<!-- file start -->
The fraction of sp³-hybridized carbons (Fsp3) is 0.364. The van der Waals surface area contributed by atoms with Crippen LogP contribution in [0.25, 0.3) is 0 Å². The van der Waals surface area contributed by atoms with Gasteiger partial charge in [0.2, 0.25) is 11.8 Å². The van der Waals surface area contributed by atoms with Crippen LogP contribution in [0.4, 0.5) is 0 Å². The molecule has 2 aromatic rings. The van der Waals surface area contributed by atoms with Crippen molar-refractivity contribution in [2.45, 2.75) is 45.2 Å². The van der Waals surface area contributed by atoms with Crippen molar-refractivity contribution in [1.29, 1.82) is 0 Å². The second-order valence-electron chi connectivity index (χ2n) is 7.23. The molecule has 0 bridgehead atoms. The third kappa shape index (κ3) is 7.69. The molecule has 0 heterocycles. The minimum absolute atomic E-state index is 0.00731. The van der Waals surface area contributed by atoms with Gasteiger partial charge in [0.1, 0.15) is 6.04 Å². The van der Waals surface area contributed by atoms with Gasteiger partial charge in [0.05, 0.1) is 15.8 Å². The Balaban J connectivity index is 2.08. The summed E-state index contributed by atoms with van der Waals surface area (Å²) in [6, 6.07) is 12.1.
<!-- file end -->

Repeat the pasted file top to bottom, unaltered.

The fraction of sp³-hybridized carbons (Fsp3) is 0.364. The van der Waals surface area contributed by atoms with Crippen LogP contribution in [0.25, 0.3) is 0 Å². The van der Waals surface area contributed by atoms with Gasteiger partial charge in [0.2, 0.25) is 11.8 Å². The van der Waals surface area contributed by atoms with Crippen LogP contribution in [0.4, 0.5) is 0 Å². The molecule has 2 aromatic rings. The van der Waals surface area contributed by atoms with Crippen molar-refractivity contribution in [2.45, 2.75) is 45.2 Å². The van der Waals surface area contributed by atoms with Crippen molar-refractivity contribution in [1.29, 1.82) is 0 Å². The second-order valence-electron chi connectivity index (χ2n) is 7.23. The molecule has 0 bridgehead atoms. The third kappa shape index (κ3) is 7.69. The molecule has 0 heterocycles. The minimum absolute atomic E-state index is 0.00731. The van der Waals surface area contributed by atoms with Gasteiger partial charge in [0.1, 0.15) is 6.04 Å². The van der Waals surface area contributed by atoms with Gasteiger partial charge in [0.05, 0.1) is 15.8 Å². The Balaban J connectivity index is 2.08. The summed E-state index contributed by atoms with van der Waals surface area (Å²) in [6, 6.07) is 12.1.